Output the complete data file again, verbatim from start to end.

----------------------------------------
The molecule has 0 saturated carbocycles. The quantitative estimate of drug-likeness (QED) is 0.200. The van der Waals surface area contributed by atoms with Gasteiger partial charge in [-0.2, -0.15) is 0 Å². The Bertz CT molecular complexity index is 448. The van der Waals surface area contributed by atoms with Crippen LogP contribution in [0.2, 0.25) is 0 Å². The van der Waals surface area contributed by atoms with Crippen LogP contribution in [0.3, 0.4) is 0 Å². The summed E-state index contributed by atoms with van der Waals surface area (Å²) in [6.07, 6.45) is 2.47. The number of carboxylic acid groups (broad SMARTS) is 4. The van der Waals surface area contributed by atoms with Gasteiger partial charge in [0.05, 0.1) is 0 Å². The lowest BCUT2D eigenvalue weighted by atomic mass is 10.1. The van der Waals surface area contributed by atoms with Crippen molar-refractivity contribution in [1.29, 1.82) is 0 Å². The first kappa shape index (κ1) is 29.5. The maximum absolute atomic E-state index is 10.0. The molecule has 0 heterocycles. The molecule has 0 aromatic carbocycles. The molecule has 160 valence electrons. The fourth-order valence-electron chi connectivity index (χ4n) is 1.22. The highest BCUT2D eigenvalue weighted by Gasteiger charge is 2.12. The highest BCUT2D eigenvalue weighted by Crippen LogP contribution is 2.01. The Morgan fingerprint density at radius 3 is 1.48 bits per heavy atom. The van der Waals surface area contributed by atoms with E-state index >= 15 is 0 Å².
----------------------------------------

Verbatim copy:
The molecule has 0 saturated carbocycles. The quantitative estimate of drug-likeness (QED) is 0.200. The van der Waals surface area contributed by atoms with Gasteiger partial charge in [-0.2, -0.15) is 0 Å². The Bertz CT molecular complexity index is 448. The van der Waals surface area contributed by atoms with Crippen LogP contribution in [0.2, 0.25) is 0 Å². The van der Waals surface area contributed by atoms with Crippen LogP contribution in [0.3, 0.4) is 0 Å². The summed E-state index contributed by atoms with van der Waals surface area (Å²) in [6.07, 6.45) is 2.47. The number of carboxylic acid groups (broad SMARTS) is 4. The van der Waals surface area contributed by atoms with Gasteiger partial charge in [0.05, 0.1) is 0 Å². The lowest BCUT2D eigenvalue weighted by atomic mass is 10.1. The van der Waals surface area contributed by atoms with Crippen molar-refractivity contribution in [1.29, 1.82) is 0 Å². The first kappa shape index (κ1) is 29.5. The maximum absolute atomic E-state index is 10.0. The molecule has 0 heterocycles. The molecule has 0 aromatic carbocycles. The molecule has 160 valence electrons. The fourth-order valence-electron chi connectivity index (χ4n) is 1.22. The highest BCUT2D eigenvalue weighted by Gasteiger charge is 2.12. The highest BCUT2D eigenvalue weighted by Crippen LogP contribution is 2.01. The Morgan fingerprint density at radius 3 is 1.48 bits per heavy atom. The van der Waals surface area contributed by atoms with E-state index >= 15 is 0 Å².